Many legends also surround the Chocolate Hills of Bohol.
One popular tale involves a giant falling in love with a mortal woman, and when she died, his teardrops turned into the hills.
There isn't an exact number of how many hills there are, but people estimate as many as 1,776.
Scientists have differing views about how the hills formed including limestone piling up on top of a clay base.
You can visit the hills year around but don't expect to go climbing each and every one -- at all of the chocolate hills from a distance.
RELATED: This island is completely overrun by animals
Islands overrun with animals
Islands overrun with animals
Ilha da Queimada Grande, Brazil: Snakes
Scarily close to São Paulo and Rio de Janeiro, there is an island so dangerous, the government strictly controls all visits there. There are between 2,000 to 4,000 golden lancehead vipers, one of the deadliest snakes in the entire world. Its incredibly potent venom can 'melt human flesh.'
Hundreds of freely roaming rabbits take over 'Bunny Island' in Japan, drawing tourists from all over. But once upon a time, this same island was used to test chemical weapons during WWII.
Lambay, Ireland: Wallabies
Not far from Dublin, there is a virtually abandoned island that is overtaken by wallabies. The island first became home to the Oceanic animal in the 1950s and 1960s when a well-known, wealthy family decided to raise exotic animals. Some escaped into the bushes and the rest is history. How do the Australian animals survive the cold, Irish winters? They grow adorable thick coats!
The sacred Japanese island is home to shrines, temples and countless tame deer. Deer are believed to have lived on the island for 6,000 years and are a messengers of the local gods. The natives' respect for the animals has made them extremely sociable.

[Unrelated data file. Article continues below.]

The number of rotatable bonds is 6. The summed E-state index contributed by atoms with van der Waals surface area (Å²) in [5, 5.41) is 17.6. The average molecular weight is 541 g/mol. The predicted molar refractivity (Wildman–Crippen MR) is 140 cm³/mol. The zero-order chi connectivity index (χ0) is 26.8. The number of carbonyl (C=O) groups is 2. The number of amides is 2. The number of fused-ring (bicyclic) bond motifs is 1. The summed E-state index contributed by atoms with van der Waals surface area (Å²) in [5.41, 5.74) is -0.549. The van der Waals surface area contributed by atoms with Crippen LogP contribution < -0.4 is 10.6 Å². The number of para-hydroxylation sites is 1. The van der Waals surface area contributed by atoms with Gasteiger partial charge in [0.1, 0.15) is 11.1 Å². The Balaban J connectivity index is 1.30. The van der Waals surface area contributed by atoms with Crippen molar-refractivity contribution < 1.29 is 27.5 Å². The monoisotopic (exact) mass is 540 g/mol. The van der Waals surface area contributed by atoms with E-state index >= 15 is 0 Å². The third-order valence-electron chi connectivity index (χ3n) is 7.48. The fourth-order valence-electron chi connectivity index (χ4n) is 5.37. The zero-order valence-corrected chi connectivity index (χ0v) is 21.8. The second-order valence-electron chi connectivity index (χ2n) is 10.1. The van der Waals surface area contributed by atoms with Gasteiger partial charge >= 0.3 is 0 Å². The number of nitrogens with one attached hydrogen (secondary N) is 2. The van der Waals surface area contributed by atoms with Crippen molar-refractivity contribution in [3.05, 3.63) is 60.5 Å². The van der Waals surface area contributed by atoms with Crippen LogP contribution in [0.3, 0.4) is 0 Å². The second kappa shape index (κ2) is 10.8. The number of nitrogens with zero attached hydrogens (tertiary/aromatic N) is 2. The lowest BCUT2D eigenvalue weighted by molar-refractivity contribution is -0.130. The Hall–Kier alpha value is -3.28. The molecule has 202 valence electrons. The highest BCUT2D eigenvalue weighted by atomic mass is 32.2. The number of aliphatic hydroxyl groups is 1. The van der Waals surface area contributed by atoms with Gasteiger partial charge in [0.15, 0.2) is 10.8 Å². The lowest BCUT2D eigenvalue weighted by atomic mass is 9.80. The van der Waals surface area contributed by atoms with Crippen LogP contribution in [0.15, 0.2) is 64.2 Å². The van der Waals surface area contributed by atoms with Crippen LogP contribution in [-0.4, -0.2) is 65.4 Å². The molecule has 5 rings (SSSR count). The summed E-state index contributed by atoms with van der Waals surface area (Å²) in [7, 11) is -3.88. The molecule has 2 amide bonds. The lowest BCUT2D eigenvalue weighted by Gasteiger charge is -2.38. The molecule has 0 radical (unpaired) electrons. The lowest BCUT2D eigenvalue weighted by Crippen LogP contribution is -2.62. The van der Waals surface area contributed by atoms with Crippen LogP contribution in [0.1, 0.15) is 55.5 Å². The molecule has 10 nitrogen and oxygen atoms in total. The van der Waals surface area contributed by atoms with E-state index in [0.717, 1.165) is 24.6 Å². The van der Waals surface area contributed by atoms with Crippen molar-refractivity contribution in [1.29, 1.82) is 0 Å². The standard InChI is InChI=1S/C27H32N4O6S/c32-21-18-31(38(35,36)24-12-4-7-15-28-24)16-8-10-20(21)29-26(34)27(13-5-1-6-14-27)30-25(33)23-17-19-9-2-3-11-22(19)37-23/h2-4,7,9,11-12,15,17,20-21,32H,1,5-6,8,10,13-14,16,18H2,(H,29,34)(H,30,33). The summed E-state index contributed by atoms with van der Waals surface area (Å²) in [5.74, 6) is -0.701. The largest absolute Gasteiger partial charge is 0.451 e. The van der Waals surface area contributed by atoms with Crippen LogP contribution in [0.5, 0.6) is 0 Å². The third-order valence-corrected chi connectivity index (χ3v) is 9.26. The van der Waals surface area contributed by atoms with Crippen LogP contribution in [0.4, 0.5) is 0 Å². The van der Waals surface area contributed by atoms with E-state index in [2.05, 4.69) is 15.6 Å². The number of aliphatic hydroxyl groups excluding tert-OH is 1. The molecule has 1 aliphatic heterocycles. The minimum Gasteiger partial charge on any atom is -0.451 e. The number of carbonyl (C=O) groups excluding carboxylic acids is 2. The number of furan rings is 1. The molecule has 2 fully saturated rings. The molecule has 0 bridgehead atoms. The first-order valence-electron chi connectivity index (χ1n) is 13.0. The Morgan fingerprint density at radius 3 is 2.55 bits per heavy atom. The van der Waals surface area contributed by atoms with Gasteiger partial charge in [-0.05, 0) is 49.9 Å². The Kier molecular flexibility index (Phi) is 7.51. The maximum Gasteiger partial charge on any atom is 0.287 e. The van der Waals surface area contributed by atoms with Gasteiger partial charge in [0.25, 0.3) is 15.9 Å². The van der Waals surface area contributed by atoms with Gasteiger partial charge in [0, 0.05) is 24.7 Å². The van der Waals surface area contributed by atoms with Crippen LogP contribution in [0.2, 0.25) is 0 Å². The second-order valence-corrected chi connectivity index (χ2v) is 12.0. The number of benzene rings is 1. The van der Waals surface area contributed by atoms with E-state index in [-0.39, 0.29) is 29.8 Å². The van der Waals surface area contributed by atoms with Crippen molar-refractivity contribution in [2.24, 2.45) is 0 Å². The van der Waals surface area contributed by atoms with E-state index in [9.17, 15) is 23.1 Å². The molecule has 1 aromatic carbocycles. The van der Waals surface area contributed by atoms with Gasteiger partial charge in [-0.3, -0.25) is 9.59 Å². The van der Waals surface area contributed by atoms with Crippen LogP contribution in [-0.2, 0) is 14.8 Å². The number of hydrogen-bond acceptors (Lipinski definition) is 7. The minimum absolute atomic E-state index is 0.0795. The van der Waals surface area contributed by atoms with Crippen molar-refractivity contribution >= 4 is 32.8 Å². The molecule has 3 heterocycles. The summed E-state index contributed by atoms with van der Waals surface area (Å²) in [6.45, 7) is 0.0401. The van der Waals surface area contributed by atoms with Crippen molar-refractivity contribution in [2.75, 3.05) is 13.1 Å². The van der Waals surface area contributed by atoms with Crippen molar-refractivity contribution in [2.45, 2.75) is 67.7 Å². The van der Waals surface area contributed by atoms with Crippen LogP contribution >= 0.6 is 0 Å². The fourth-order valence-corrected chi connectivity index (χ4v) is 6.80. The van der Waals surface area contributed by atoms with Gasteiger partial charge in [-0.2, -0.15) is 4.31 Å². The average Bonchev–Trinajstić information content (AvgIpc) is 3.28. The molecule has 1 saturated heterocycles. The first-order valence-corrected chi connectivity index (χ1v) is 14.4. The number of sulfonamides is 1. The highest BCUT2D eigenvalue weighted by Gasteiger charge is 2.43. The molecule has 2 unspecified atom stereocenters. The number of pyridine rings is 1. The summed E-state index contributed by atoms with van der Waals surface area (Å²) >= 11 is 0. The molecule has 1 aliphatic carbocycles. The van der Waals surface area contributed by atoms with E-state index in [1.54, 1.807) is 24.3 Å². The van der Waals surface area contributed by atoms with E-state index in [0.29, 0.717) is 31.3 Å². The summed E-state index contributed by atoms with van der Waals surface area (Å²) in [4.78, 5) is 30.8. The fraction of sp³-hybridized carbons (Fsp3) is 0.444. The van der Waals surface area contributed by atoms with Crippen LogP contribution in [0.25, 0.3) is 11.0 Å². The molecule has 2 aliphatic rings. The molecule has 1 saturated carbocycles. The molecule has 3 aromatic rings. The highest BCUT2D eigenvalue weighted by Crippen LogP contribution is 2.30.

Assateague Island National Seashore, Maryland: Horses
Hundreds of feral horses live on this remote barrier island on the east coast of the United States. Experts speculate they are the descendants of horses brought to surrounding islands in the late 17th century to avoid fencing laws and taxation.
Kauai, Hawaii: Chickens
The tropical island is stuffed with thousands of feral chickens. And without natural predators, the population is rapidly increasing. Scientists think the boom started in 1992, after Hurricane Iniki destroyed chicken enclosures.
Miyagi Zao Fox Village, Japan: Foxes
Hidden in the Japanese mountains is a 'village' that is chock full of foxes. Trickster foxes play an important role in Japanese folk culture and they are just plain adorable. But beware when visiting here -- you can feed these little guys, but they are not domesticated and can bite.
Photo: Instagram via @bikke_the_chip
Aoshima Island, Japan: Cats
More than100 felines have take over this Japanese island. In fact, cats outnumber human residents one to six.
Yes, New Zealand is known for its sheep and sheep-related exports. But many people don't know that there are 6 sheep for every one human being. New Zealand sheep numbers peaked in 1982, with a total of 70.3 million sheep, but as of 2015, there were still nearly 30 million sheep. That's a lot of wool.
Christmas Island, Australia: Red crabs
Tens of millions of these unusual crustaceans live on Christmas Island. Impregnated female crabs burrow in the moist forest floors and head to ocean when their eggs are ready to hatch. After about a month in the ocean, the baby crabs migrate back to the forest, where they live for the first three years of their life.